US Treasury Sanctions Cryptocurrency Exchange Suex

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Cryptocurrency exchange Suex hit with sanctions by US Treasury Department for alleged role in laundering ransomware payments

The US Treasury Department is following through on its promise to take action against payments to hackers following ransomware attacks.

Last week it was revealed that the US Treasury department planned to impose sanctions, against ransomware crypto payments.

On Tuesday the department confirmed its first set of actions “focused on disrupting criminal networks and virtual currency exchanges responsible for laundering ransoms.”

Suex sanctions

The US Treasury Department (working with the FBI) alleged that the virtual crypto exchange Suex “has facilitated transactions involving illicit proceeds from at least eight ransomware variants.”

“Analysis of known Suex transactions shows that over 40 percent of Suex’s known transaction history is associated with illicit actors,” said the Treasury. “ Suex is being designated pursuant to Executive Order 13694, as amended, for providing material support to the threat posed by criminal ransomware actors.”

It said that virtual currency exchanges such as Suex are critical to the profitability of ransomware attacks, which help fund additional cybercriminal activity.

It said that the US Treasury will continue to disrupt and hold accountable these entities to reduce the incentive for cybercriminals to continue to conduct these attacks.

But what are the real world consequences for the Suex exchange of US Treasury sanctions?

Well, because of its new designation, all property and interests in property of the designated target that are subject to US jurisdiction are blocked, and US persons are generally prohibited from engaging in transactions with them.

Additionally, any entities 50 percent or more owned by one or more designated persons are also blocked.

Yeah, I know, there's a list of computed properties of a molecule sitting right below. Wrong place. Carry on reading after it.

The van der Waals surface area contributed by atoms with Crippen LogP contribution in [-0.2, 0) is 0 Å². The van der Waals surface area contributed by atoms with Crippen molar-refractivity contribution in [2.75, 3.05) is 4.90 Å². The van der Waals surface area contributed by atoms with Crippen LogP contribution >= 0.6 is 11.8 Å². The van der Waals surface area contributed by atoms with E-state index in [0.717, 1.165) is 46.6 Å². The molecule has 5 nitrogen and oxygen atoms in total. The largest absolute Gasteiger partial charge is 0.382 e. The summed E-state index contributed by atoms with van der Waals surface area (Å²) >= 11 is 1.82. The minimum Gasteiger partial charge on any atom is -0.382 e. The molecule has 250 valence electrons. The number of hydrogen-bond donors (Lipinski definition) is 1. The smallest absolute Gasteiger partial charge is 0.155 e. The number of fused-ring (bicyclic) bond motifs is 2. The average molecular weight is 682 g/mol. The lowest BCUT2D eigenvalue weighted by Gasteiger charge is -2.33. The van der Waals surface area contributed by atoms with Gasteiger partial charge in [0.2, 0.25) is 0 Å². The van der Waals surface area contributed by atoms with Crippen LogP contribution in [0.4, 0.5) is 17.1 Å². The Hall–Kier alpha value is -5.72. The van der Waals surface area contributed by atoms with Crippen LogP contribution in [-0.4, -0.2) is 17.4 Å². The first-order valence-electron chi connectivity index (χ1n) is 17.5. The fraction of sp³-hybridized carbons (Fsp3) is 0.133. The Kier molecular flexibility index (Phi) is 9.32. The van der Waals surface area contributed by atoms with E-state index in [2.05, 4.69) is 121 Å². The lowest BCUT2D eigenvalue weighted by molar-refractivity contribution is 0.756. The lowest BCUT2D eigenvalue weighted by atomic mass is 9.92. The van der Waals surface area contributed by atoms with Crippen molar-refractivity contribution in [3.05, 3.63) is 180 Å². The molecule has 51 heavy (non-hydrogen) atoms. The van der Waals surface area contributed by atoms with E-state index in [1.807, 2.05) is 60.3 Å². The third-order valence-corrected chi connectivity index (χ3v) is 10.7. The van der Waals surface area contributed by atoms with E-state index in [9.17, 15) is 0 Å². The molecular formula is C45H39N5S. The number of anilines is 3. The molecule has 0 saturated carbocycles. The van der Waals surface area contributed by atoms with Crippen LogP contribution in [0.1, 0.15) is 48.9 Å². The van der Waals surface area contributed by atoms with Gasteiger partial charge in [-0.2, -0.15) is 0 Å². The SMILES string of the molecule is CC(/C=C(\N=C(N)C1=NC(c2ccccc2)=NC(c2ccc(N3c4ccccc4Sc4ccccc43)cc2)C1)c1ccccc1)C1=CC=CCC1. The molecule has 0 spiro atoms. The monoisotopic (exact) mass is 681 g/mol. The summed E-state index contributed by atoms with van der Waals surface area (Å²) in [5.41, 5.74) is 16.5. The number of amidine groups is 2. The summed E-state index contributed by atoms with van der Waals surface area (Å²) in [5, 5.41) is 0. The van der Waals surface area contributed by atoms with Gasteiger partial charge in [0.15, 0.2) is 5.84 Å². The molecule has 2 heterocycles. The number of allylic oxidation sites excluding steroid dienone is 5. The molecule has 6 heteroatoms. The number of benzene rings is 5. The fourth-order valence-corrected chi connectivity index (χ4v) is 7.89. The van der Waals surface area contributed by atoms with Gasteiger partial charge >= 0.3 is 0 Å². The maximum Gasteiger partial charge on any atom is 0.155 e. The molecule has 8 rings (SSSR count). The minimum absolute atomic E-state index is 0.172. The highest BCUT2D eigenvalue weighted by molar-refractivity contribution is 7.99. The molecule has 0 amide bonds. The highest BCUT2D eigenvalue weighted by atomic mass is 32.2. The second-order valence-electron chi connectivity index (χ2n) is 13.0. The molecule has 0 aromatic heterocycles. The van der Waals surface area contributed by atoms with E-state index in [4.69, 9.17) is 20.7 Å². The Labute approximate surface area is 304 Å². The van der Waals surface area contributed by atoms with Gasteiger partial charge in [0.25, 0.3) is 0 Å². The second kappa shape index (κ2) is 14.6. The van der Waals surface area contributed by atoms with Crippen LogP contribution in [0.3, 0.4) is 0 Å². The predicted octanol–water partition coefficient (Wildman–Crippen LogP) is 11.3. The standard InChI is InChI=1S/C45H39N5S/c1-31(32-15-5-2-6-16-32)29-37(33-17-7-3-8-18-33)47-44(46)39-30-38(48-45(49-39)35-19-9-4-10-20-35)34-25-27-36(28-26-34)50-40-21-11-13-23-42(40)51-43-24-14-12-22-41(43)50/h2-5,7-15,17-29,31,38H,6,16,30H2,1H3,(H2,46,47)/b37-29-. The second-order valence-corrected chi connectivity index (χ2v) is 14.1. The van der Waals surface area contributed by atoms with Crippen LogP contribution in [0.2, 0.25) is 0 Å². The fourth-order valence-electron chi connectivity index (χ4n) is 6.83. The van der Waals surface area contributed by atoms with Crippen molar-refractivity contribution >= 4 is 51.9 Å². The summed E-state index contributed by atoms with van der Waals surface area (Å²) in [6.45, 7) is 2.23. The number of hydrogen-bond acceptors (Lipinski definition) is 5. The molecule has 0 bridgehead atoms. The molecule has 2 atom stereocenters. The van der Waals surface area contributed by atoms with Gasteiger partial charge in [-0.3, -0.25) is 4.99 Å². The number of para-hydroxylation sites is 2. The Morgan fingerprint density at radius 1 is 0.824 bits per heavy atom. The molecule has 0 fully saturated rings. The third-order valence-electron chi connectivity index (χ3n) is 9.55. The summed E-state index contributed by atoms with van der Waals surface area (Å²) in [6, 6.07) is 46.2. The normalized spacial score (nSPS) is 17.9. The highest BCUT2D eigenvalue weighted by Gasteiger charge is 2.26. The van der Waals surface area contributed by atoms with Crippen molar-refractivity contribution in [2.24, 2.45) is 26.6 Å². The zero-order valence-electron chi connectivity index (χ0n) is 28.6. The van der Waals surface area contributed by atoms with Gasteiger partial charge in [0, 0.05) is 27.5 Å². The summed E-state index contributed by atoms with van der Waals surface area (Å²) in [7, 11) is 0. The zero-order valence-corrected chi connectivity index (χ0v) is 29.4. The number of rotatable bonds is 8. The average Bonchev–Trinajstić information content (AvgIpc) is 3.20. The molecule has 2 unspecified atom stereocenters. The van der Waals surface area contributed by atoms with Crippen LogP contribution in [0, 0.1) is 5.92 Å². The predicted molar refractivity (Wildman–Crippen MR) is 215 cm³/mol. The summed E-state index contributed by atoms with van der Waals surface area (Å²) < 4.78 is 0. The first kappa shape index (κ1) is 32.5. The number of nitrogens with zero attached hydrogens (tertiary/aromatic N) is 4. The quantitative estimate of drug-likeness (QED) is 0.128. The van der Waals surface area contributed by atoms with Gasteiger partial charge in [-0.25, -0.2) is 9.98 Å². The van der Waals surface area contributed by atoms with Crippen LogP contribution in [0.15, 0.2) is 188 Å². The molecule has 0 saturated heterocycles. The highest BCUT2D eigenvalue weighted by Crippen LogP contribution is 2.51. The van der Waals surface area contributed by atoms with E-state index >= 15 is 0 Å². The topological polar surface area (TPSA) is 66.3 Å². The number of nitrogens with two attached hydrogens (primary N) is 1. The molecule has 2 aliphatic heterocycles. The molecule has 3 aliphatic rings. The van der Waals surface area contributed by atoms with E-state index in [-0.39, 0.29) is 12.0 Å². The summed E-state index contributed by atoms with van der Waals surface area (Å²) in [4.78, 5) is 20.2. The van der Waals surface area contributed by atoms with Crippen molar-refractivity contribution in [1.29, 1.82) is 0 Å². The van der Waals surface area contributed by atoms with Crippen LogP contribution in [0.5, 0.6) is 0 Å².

In addition, financial institutions and other persons that engage in certain transactions or activities with the sanctioned entities and individuals may expose themselves to sanctions or be subject to an enforcement action.

Essentially it makes it much harder for Suex to do business with US entities or US citizens.

Do not pay ransoms!

In addition to the action against Suex, the US Treasury also clarified its guidance for businesses on how to respond to ransomware attacks.

The guidance “strongly encourages victims and related companies to report these incidents to and fully cooperate with law enforcement as soon as possible.”

The guidance also continues to discourage businesses from paying ransoms.

And the advisory also warns that US entities could be penalised for making payments to a sanctioned actor, even if they’re unaware of that fact, like in the case of paying a ransom.

Ransomware scourge

Ransomware threats at an all time high and rapidly becoming a national security issue, the Biden administration is seeking to disrupt digital finance infrastructure that facilitates ransomware cyber attacks.

Despite this, hackers and criminals gangs have been gathering millions of dollars from ransomware payments.

In May for example, the CEO of Colonial Pipeline publicly confirmed that the pipeline had paid the DarkSide criminal gang its ransom demand of 75 Bitcoin (worth $4.4 million at the time of payment.

At the same time security researchers at London-based Eliptic identified the Bitcoin digital wallet used by DarkSide to extract ransoms from their victims.

Elliptic also revealed DarkSide and its affiliates had bagged at least $90 million in bitcoin ransom payments in total from various ransomware victims.

Meanwhile CNA Financial, one of the largest US insurance companies, paid $40 million to free itself from a ransomware attack that occurred in March.

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Author: Tom Jowitt
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